Thursday, May 31, 2012

    Last week while I was riding the bus to work in the morning, the driver, Nikki, told me a story of a man whose pants fell down while he was paying his fare!  If you've read my blog, you'll know that the same thing has happened on my bus.  It wasn't the same guy, either.  I didn't know it was that common an occurrence.  Her guy was mentally ill, and talking to himself in the back of the bus the whole way.  My guy was just drunk, and his pants fall down quite often.
    It occurs to me that we are supporting both of these people.  Neither works.  Neither CAN work.  We carry people all day long who can't work for various reasons.  And many people who COULD work, but can't find a job.  Or they can't find a job that will pay them enough to make it worth giving up whatever kind of aid they are on.  Some of them stay with relatives or friends.  Many sleep outdoors.  Then we pay more people to clean up after them, to shoo them away from the touristy areas, to haul them away when they cause a disturbance, to stitch them up when they hurt themselves.
     A Google search tells me that there are nearly 315 million people in the U.S.  Another Google search tells me the unemployment rate in the U.S. is 8.1%.  Is that 8.1% of the population, or just of those who are supposed to be able to work?  I know it only includes those actually ON unemployment insurance, which definitely isn't all of the unemployed.  You also have those who receive some other aid instead, like State Disability, Social Security Disability, General Relief, SSI.  It doesn't include undocumented aliens, who often ARE working, but sometimes aren't.  It doesn't include people who live on proceeds from their drug dealing or burglaries.  I'm starting to see that any figure you might come up with is going to be inaccurate.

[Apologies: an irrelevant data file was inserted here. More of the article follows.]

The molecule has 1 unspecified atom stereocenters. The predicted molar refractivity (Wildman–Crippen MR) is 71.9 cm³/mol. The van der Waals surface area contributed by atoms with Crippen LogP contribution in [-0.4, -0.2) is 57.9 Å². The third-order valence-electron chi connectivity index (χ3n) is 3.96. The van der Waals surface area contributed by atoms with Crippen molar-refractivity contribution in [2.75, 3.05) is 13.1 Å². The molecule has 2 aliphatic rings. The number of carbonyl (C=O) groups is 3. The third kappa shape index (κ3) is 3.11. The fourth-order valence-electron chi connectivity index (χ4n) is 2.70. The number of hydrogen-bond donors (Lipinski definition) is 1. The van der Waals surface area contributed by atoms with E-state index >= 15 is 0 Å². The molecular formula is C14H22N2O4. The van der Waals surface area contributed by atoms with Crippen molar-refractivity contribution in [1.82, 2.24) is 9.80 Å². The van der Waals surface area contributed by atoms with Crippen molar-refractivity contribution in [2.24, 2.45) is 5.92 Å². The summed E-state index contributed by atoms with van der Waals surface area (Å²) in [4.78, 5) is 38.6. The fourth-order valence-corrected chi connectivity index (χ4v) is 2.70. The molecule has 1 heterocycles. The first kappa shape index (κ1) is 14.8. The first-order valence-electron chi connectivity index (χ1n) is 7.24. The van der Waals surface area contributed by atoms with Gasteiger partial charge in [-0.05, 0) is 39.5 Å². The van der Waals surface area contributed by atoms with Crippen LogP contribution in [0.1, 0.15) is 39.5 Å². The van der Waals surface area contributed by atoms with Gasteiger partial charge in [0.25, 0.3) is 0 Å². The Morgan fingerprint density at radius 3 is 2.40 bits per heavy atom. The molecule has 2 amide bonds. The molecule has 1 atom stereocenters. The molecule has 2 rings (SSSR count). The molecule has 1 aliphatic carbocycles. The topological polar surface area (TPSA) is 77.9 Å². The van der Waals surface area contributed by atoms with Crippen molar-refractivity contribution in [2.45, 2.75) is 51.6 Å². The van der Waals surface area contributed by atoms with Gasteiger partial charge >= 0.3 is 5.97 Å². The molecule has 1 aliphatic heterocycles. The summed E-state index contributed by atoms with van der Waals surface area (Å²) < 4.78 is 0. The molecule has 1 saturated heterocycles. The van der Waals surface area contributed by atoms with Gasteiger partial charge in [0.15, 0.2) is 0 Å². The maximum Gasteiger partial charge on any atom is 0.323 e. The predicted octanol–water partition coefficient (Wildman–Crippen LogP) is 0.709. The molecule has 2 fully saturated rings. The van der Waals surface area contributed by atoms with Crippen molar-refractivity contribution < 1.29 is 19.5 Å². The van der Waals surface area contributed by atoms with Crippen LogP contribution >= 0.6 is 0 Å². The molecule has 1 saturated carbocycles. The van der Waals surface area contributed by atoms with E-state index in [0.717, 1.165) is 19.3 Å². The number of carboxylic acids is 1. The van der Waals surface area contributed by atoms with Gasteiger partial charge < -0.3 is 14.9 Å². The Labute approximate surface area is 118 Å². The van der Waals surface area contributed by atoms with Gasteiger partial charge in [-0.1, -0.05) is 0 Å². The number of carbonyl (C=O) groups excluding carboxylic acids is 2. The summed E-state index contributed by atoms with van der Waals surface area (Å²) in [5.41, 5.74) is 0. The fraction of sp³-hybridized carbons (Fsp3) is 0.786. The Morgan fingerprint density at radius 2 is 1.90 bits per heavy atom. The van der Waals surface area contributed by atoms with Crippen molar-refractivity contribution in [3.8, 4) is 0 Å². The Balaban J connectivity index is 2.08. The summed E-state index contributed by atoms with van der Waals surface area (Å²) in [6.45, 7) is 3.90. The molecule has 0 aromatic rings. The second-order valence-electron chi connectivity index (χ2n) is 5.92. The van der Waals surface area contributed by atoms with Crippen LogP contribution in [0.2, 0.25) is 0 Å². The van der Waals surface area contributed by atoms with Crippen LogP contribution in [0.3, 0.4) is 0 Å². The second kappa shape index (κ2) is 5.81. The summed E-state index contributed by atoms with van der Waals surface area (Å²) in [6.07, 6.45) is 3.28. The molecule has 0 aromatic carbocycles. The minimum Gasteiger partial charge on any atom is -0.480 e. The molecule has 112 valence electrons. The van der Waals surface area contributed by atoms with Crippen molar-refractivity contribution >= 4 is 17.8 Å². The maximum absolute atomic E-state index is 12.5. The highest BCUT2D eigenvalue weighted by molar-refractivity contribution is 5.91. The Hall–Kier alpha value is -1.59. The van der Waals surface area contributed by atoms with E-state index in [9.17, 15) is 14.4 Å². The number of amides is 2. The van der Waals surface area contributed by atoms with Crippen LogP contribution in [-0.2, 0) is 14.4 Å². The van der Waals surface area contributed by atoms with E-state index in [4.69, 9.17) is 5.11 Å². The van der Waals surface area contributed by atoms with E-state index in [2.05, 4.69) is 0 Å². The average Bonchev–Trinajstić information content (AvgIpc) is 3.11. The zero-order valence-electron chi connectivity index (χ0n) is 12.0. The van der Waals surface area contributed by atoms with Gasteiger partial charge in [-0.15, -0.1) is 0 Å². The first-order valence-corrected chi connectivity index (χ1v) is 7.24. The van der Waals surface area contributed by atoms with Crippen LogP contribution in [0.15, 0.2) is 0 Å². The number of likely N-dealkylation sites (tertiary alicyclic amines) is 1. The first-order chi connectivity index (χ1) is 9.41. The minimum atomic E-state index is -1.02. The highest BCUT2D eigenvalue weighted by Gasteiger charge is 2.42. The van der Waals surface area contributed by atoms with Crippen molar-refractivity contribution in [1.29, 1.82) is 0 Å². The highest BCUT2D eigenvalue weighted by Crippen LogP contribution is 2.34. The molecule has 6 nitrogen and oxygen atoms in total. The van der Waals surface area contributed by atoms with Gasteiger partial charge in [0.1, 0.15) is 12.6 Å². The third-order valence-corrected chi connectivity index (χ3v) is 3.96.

So I'm going to take a new tack.  How many adults are in this country?  Approximately 315 million minus the approximately 76 million children under 18.  239 million.  What would happen if we guaranteed all of them a livable wage?..Well, for one thing, it would cost a fortune.  What is a livable wage?  That's hard to say, since it depends on how and where you live.  So I'm just going to pick a number and use it.  It might not be the right number, but it gives us a place to start.  I'm going to use $24,000 per year, or $2000 a month. That comes out to $5 trillion, 736 billion a year.  I looked up our GNP, and the best number I can find is about $10-$11 trillion a year.  So, for a rough estimate, it would take about half of our GNP to support every adult in this country .  At poverty level.
     What would happen if we did this?  Let's just call it Social Security, since that what it is.  Some say no one would work.  This is a fallacy.  It is based on the idea that if you work, they take the free money away.  If I had the choice to stay home and get $24,000 a year, or work, get $36,000 a year, but pay $12,000 of it in child care and transportation costs, I'm not going to want to work.  But if I get that $24,000 no matter what, then I am much more likely to work on the side to supplement it, even if taxes are high.  Sure, some people wouldn't work.  Not everyone CAN work, and we don't NEED everyone to work.  Let's face it.  There aren't enough jobs.  More and more jobs are being eliminated.  Machines do them.  Computers do them.  Asian women and children in sweatshops do them.  Everyone in this country cannot work, but everyone in this country does deserve to live.  So do those in other countries, but I'm not tackling THAT problem right now.